Almost one-third of UK tax revenue received from fuel duty from cars could be lost before the end of the decade because of the move to green motoring, analysis by the RAC Foundation shows.
However, the blow to the public finances – caused by the collapse in the sale of new diesel cars and the growing popularity of EVs – is likely to be cushioned by a temporary rise in the revenue received from petrol cars.
In 2019, income from fuel duty was £28bn with £16.4bn (58.6%) derived from the 32.9 million cars on the UK’s roads at the time.
But analysis by the RAC Foundation shows that under an optimistic scenario for the future take up of EVs the £16.4bn figure could be cut to £11.4bn – a £5bn or 30.5% reduction – by the middle of 2028.
According to the RAC Foundation, £5bn is roughly equivalent to what is spent annually on operating, maintaining and enhancing the nation’s motorways and major A Roads.
The organisation forecasts that the decline in income would be faster still if not for a short-term rise in the number of petrol and plug-in hybrid cars on the road caused by drivers switching away from diesels but not straight to EVs.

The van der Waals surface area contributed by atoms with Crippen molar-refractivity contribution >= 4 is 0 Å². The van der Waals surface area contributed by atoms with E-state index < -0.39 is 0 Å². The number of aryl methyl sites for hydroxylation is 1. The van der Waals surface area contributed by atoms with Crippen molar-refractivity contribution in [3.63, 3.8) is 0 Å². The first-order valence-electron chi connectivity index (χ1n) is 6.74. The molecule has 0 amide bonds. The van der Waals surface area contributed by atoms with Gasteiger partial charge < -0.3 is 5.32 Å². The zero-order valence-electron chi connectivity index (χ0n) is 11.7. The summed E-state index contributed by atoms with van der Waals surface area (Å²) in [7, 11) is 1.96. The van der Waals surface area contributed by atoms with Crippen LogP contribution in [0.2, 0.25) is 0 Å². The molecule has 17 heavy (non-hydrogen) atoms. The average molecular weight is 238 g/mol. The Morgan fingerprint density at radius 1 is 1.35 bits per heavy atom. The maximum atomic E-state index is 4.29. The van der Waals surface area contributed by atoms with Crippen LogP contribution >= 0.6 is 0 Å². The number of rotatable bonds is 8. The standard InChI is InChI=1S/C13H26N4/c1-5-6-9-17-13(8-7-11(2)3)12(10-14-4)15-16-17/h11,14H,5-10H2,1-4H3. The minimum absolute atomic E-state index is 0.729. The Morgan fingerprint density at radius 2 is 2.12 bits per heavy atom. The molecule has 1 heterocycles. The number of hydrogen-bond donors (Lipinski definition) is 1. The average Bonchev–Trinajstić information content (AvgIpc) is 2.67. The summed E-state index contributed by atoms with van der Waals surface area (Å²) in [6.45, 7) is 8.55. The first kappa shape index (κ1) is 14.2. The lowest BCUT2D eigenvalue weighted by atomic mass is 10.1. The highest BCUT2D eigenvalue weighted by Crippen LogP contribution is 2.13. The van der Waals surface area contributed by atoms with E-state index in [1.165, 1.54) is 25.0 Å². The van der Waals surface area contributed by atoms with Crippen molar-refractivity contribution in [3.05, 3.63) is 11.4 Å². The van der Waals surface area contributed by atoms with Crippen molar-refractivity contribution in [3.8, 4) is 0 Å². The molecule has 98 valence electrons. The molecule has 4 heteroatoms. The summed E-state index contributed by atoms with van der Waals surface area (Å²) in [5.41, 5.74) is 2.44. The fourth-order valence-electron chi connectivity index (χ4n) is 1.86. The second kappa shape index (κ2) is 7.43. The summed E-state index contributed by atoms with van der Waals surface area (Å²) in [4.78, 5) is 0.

The pursuit of petrol could lead to the amount of fuel duty derived from the use of petrol-powered cars actually going up in the short term.
Steve Gooding, director of the RAC Foundation, said: “Currently, drivers of electric cars benefit from purchase subsidies and cheap running costs as ministers push to get more people to ditch fossil fuels. However, ministers must soon decide how and from where they are going to plug the fiscal hole electrification will inevitably cause.
“It could be that they choose to regard a drop in yield from motoring taxation as the price to be paid for saving the planet.
“That is all well and good but to give certainty to the individuals and businesses who buy the two million or so new cars sold in the UK annually that begs a conscious policy decision, communicated widely, not something we drift into by default.
“Inevitably there are many imponderables in doing this kind of modelling, not least future changes in government policy and shifts in travel behaviour brought on by Covid, however what’s indisputable is that income from the Chancellor’s favourite tax – simple and cheap to collect, and almost impossible to evade – is heading for terminal decline.”
The modelling work used different input values for eleven different parameters including: the rate of EV take up; annual driven mileage; the rate of vehicle departure from the national vehicle parc; new car sales, and changes in fuel-economy performance.
The modelling does not look at potential changes to income from fuel duty from other vehicle types including vans, lorries and buses.